Editioning of Printsgreenspun.com : LUSENET : B&W Photo - Printing & Finishing : One Thread
I am having problems understanding what/how the editioning of photographic prints is currently done in the photo art marked. I am also a printmaker [woodcuts etc.] and understand the editioning process in that medium. I also understand - I think - making an edition of photographic prints and then not printing any more of these images. What I don't understand is the currently prevalent way of [apparently] printing let's say fifty prints, and then calling that an edition, regardless of how many copies of that particular image are already out there in the world, or will go out after the 'editioning'. Any clarification would be appreciated. For what it's worth I don't really approve of the editioning of photographic prints, but I would like to understand what is going on. Many thanks! chris
-- Christian Harkness (email@example.com), March 27, 2001
Making numbered editions of photographs is simply an artificial way to limit the number of copies of a print so that they can be sold to speculaters who then hope the rarity will help increase them in value. It is a marketing tool that goes something like this:
Gallery Salesperson: "This photographer will be famous one day, and then this one-of-25-prints that you are purchasing will be worth a lot more than the paltry sum you are paying for it now. Even if you don't like it, it's a good investment. And if this one doesn't increase in value, we have lots more, and if you buy enough of them, chances are that one of them will appreciate enough to justify your entire investment."
Personally, I would prefer that people purchase my work because it touches or moves them in some way spiritually and emotionally, and not as a speculative investment to be stored under the bed till it is worth enough to sell to someone else. My work is "limited" by my lifespan and customer demand. That's enough for me! Regards, ;^D)
-- Doremus Scudder (ScudderLandreth@compuserve.com), March 28, 2001.
Hi Doremus, thanks. I understand all that.
My question is not as to the why but how. I would like to have a feel for what galleries mean when they say limited your edition to 50. For example, photographers on http://www.yourwall.com exhibit photos in editions of not more than 50. What does this mean? Especially since I know that in some instances their prints of those images are all over the place.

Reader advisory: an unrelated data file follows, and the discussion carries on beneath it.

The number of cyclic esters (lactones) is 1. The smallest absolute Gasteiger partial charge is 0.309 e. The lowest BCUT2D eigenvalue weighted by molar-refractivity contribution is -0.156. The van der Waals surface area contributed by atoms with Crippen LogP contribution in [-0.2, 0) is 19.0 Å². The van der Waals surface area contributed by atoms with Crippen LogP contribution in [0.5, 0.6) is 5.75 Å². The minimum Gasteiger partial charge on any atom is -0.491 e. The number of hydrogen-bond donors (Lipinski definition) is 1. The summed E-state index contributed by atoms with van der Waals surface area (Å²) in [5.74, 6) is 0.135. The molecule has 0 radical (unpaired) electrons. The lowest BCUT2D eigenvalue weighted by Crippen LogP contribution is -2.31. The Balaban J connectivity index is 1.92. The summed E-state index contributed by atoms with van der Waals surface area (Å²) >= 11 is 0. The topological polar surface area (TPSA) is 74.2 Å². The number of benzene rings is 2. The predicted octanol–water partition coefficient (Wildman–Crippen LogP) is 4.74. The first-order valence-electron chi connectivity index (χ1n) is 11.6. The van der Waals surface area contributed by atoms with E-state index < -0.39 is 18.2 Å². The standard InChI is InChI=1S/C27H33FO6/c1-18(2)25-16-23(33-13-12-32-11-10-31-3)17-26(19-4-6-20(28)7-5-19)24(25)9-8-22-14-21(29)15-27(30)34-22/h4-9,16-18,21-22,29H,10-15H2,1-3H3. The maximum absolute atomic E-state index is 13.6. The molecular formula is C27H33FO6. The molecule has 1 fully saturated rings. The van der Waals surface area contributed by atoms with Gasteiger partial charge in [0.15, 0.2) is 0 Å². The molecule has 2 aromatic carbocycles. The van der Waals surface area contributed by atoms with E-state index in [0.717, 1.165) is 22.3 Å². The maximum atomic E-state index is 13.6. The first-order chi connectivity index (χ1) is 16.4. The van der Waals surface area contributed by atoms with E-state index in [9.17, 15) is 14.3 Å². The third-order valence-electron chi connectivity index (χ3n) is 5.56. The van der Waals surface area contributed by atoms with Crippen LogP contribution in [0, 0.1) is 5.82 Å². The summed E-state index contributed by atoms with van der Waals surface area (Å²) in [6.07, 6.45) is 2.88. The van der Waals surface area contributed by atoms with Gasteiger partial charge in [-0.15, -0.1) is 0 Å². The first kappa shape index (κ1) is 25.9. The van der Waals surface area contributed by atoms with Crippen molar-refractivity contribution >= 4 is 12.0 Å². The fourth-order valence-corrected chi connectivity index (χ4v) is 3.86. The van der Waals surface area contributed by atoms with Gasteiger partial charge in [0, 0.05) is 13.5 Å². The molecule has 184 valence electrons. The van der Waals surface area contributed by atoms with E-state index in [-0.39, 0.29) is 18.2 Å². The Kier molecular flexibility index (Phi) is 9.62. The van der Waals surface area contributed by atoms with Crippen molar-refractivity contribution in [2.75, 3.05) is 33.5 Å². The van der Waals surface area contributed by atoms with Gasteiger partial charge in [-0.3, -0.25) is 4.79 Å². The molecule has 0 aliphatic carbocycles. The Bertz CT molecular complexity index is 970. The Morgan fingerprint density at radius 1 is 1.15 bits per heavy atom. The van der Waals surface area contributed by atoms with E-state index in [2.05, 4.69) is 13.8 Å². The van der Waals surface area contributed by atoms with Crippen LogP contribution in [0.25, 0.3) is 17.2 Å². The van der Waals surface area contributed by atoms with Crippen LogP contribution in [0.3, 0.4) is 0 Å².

-- Christian Harkness (firstname.lastname@example.org), March 28, 2001.
I think the yourwall.com people are literally expecting their artists to not make more than 50 prints of any given image. It is a way of upping the collector value by limiting the number of copies. As Doremus said, I'll probably never make 50 prints of a single negative anyway, but my idea is that I will try to make every print unique in some way anyhow.
You might be interested in some philosophical and historical aspects of the problem in an essay I wrote on "Repeatability":
-- Ed Buffaloe (email@example.com), March 28, 2001.
Christian, The way most photographers and / or galleries work w/ limited editions is that they come to an agreement on a number of prints. Usually suggested by the gallery. A size is determined, 16x20, 20x24, etc. The first printing then takes place. Typically it will consist of several Aritsts Proofs and the Numbers 1-5 of the edition. If it is an edition of say 25, the remainder will only be printed if the first 5 are sold. As additional orders come in for the image, the prints will be made one or two at a time until the edition is "sold out". As the numbers in the edition reach certain points ( 10 - 15 - 20 - 23) the price of the prints will sometimes increase as the prints in the edition become less avaliable. It is also usual for the photographer to hold the numbers 1 - 2 and 3 for themselves and begin the selling of the images at #4, as the earlier prints are considered to be more valuable, as they are from the 1st printing. None of this precludes the additional printing for uses beond this edition. But these additional prints are rarely signed or used for purposes other than reproduction. Occasionaly you will see an edition of the same images printed at a different size, but this is rare and not considered to be "honest?", but these are sometimes done for special purposes, such as fund raising for a non-profit group, etc. But usually the Artists Proofs will be used for this purpose, as these are also signed and numbered as; AP1, AP2, etc. I should also say that at the point where it is decided that an edition will be done, that the majority of the images used have seen little public exposure. -e.g. you would rarely see a limited edition of some older photographers work being put out today, because they have been printed and sold so often in the past. And if it were to happen, it would be looked upon as an attempt to inflate their value and would likely not sell. To add to the comments made above- which when this subject is brought up seem usual, the photographers that work w/ their galleries on editions have no less desire to have people be moved by their work than the individual that makes hundreds or only one print of an image. When people talk about editions they always seem to assume that the #'s are 50 - 100, etc., but in reality most are much less (10 - 25). Many of the photographers that actually sell their work in this way don't do their own printing, but work in close colabaration w/ a specific printer. Not unlike artists in other mediums. And reguardless if any agree w/ the idea of editions - it's the way the bigger galleries operate. It could also be considered just as elitest to only make one print of an image or to destroy the negative after printing and not allow access to a possable historic image for future study. Hope this helps.
-- jim megargee (firstname.lastname@example.org), March 28, 2001.